Committee describes Communications Data Bill as "a serious problem that requires action"
Committee describes Communications Data Bill as "a serious problem that requires action"

Companies are still failing to detect data breaches and hacking incidents, with outsiders getting access and sitting on the corporate network for up to two years in some cases.


According to the Trustwave 2013 global security report, organisations fail to detect attacks and breaches and EMEA Trustwave Spiderlabs director John Yeo said that this 'exacerbates the data breach'. He said: “This is the point where an intrusion leads to a data breach, our investigation found that sometimes, attackers spent two years living in the environment and exposing data records.”


The report found that the average time from an initial breach to detection was 210 days, an increase by 35 days from 2011, with most victims taking over 90 days to detect the intrusion, while five per cent took three or more years to identify the criminal activity.


Yeo said that many companies would feel that they are doing enough to be secure by doing their due dilligence, while others would assume that by being compliant they would have the appropriate measures to respond.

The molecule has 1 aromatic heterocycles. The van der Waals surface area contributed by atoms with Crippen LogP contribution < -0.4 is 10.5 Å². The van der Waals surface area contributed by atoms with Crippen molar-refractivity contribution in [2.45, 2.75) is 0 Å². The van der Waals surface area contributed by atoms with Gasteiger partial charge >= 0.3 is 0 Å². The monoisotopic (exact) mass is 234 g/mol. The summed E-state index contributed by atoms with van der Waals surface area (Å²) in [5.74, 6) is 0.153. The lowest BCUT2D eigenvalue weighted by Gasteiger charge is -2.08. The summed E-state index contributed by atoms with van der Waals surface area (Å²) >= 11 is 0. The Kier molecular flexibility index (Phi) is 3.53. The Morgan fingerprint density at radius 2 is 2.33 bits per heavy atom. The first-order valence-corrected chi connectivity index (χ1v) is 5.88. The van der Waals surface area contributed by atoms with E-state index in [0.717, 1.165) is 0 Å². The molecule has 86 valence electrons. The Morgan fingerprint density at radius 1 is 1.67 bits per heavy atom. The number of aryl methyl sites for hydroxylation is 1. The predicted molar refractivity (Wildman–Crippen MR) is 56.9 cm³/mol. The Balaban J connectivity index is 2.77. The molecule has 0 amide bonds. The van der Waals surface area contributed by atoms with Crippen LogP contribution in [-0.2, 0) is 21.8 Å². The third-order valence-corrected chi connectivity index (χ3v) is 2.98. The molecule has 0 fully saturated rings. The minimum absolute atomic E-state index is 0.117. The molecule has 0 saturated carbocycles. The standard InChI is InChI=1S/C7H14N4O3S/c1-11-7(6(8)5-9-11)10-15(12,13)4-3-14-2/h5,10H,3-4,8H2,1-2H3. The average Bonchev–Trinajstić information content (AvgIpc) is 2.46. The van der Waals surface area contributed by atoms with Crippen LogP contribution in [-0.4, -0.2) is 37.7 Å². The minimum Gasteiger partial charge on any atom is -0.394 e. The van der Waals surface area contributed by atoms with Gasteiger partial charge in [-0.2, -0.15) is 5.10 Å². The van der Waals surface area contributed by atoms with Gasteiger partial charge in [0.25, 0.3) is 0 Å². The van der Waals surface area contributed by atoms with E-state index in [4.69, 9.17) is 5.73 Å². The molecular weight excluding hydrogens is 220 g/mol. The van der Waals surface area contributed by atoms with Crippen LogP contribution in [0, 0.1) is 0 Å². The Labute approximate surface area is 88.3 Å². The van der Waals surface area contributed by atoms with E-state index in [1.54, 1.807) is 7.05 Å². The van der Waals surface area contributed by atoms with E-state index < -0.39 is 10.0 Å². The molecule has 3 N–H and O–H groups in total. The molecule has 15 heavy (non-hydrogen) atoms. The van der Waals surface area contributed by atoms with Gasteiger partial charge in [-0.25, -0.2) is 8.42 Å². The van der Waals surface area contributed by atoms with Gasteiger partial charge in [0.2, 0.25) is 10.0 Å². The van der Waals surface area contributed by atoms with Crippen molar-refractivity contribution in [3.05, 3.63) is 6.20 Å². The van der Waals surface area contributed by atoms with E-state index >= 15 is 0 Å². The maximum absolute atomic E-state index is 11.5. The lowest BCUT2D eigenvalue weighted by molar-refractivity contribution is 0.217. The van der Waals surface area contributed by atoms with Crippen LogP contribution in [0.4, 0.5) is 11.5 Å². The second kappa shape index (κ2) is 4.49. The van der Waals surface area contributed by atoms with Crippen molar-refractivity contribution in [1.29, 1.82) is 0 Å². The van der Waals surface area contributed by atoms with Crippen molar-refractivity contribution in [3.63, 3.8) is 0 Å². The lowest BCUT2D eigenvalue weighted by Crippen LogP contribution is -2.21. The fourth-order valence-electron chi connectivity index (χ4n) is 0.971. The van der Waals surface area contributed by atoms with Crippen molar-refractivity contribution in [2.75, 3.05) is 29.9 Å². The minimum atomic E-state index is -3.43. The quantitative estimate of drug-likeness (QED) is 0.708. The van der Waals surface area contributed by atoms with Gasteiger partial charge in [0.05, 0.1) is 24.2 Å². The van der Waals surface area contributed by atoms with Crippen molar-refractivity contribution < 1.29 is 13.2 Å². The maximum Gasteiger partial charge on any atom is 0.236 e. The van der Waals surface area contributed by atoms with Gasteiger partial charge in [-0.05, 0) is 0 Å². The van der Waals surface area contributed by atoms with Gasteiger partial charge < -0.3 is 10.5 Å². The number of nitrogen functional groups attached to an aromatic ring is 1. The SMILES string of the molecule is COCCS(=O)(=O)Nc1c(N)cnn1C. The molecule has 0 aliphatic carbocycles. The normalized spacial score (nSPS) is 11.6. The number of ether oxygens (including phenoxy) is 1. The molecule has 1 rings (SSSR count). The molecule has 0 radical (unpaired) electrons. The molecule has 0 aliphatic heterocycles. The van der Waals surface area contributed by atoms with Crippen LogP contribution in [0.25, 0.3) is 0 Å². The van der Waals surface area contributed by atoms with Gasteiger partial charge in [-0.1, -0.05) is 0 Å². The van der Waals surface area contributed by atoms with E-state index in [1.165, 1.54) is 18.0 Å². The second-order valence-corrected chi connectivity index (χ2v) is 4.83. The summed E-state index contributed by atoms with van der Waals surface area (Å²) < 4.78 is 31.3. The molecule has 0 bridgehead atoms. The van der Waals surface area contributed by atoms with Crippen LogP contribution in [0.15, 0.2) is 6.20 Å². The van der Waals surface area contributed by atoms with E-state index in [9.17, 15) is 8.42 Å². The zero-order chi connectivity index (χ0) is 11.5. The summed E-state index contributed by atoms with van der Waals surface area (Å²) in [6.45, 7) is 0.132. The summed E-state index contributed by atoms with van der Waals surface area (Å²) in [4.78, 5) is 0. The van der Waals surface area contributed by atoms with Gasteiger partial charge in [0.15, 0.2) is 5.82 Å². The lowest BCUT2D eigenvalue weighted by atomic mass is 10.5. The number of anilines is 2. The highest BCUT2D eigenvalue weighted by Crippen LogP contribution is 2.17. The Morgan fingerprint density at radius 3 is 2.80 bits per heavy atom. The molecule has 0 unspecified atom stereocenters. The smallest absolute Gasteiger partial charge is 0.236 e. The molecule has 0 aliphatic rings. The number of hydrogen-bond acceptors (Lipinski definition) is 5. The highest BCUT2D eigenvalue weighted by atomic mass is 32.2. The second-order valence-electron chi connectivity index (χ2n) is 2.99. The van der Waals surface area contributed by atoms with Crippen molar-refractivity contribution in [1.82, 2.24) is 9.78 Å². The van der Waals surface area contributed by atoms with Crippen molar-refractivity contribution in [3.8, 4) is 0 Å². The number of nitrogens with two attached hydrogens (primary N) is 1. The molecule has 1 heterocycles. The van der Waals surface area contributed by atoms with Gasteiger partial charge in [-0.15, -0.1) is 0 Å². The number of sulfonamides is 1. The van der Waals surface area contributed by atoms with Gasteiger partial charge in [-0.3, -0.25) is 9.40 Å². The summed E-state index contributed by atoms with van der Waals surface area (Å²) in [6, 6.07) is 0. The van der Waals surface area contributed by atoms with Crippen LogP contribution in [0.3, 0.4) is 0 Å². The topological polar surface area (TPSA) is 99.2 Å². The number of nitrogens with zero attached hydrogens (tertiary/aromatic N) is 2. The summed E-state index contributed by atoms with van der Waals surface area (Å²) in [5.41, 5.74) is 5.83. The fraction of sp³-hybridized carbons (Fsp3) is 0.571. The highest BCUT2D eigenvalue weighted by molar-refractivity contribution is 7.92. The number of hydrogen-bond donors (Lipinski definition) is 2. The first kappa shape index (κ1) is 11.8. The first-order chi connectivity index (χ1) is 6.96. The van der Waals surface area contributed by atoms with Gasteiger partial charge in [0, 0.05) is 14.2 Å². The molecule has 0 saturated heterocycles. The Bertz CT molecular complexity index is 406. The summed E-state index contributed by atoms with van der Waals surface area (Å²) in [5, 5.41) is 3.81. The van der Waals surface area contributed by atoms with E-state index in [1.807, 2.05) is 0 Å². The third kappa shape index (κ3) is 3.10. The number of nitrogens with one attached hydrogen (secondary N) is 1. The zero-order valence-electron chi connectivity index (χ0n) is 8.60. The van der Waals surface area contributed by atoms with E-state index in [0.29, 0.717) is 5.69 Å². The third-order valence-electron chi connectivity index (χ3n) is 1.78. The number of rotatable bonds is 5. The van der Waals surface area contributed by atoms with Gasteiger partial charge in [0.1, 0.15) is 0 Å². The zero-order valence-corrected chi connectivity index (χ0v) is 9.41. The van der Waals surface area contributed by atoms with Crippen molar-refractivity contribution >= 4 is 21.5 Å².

Speaking at the launch of the report, Paul Simmonds, Jericho Forum board member and former CISO at AstraZeneca and ICI, said that when he was at ICI his team would evaluate third parties and suppliers and when they found an infection, call them and say 'do you realise that?'.


“We had a full time security team to spot anomalies and know what to look for, but our suppliers didn't have those people,” he said.


The Trustwave report, which used data from more than 450 global data breach investigations and more than 2,500 penetration tests, also found that responsibility for system administration was the duty of 63 per cent, with the remaining 37 per cent doing it themselves.


According to the 2012 Verizon Data Breach Investigations report, 54 per cent diiscovered an attack in months while 29 per cent did it in weeks. Only two per cent of those attacked discovered the breach within a matter of hours. Within larger organisations, 39 per cent discovered in months, 27 per cent in days and 24 per cent in weeks. In terms of data exfiltration, 38 per cent of respondents were aware of this in minutes, while 25 per cent were aware within days.